Just as some background, my only other “real” MMORPG experience is with Guild Wars 2. That game has a first person camera option that I’ve never used. I really don’t like it as immersive as it may be for some. I’m making this observation because I could only bear to play Elder Scrolls Online in first person mode, and it got me wondering why. I assume it’s the matter of the camera angle and being able to see some parts of your model, because I have issues with motion sickness. I gotta say, first person in Elder Scrolls Online makes it hard to see the damage circles though. It be that way.
In any case, the decidedly Not Lusty, Nor A Maid Argonian finds himself behind bars. After a brief introduction and roped into beating back whatever horror I arrived with, I’m let out and the game can really begin. Talking to characters takes me into a menu with options and text. Again, I make this comparison to Guild Wars 2 where the base game did also had conversations in cutscenes, before it became more diegetic. I did expect this from Elder Scrolls Online from my limited experience with Skyrim, so it’s yet another food for thought for me.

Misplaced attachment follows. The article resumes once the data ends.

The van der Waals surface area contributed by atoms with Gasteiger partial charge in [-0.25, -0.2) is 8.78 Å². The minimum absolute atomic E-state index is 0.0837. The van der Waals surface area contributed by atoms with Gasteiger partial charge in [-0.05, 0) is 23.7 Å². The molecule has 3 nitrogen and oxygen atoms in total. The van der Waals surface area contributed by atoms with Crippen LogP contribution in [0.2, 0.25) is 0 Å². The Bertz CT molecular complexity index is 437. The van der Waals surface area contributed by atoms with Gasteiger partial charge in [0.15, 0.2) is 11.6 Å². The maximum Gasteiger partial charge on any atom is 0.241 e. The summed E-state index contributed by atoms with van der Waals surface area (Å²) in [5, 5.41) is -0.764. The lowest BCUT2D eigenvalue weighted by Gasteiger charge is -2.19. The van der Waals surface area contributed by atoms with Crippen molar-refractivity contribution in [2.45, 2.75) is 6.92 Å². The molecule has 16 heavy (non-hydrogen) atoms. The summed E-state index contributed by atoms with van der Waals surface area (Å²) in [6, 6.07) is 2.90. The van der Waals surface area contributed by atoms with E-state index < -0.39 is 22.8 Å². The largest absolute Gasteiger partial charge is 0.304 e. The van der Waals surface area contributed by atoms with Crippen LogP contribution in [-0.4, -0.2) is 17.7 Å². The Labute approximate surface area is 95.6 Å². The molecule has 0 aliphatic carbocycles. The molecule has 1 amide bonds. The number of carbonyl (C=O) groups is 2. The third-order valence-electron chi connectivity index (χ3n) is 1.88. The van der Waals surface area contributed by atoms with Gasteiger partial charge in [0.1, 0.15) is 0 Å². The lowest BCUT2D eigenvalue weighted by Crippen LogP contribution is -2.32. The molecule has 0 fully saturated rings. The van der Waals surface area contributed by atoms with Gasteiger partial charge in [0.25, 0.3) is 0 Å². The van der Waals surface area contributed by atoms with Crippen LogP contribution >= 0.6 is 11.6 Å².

I think the models feel a little stiff, but the voice acting and its accompanying music and effects I can’t fault. It looks and plays much like what I assume a game in this series does. The hotbar is much smaller than I’m used to, while I haven’t utilized the Quickslots all that much yet. What I didn’t enjoy about the whole menuing is that while there is the in-game Help menu, it didn’t feel intuitive to me. I suppose I will need more time to fiddle with it.
Additionally, I found it hard to tell apart the NPCs from other players at a glance, at least, I presume my toggles aren’t on. If they didn’t have a glowing dragon companion or some such, they look just like anyone else. I did like this since I feel it adds to immersion. God knows how many astral mounts, infusions, glowing effects that Tyrians have blinged themselves out in.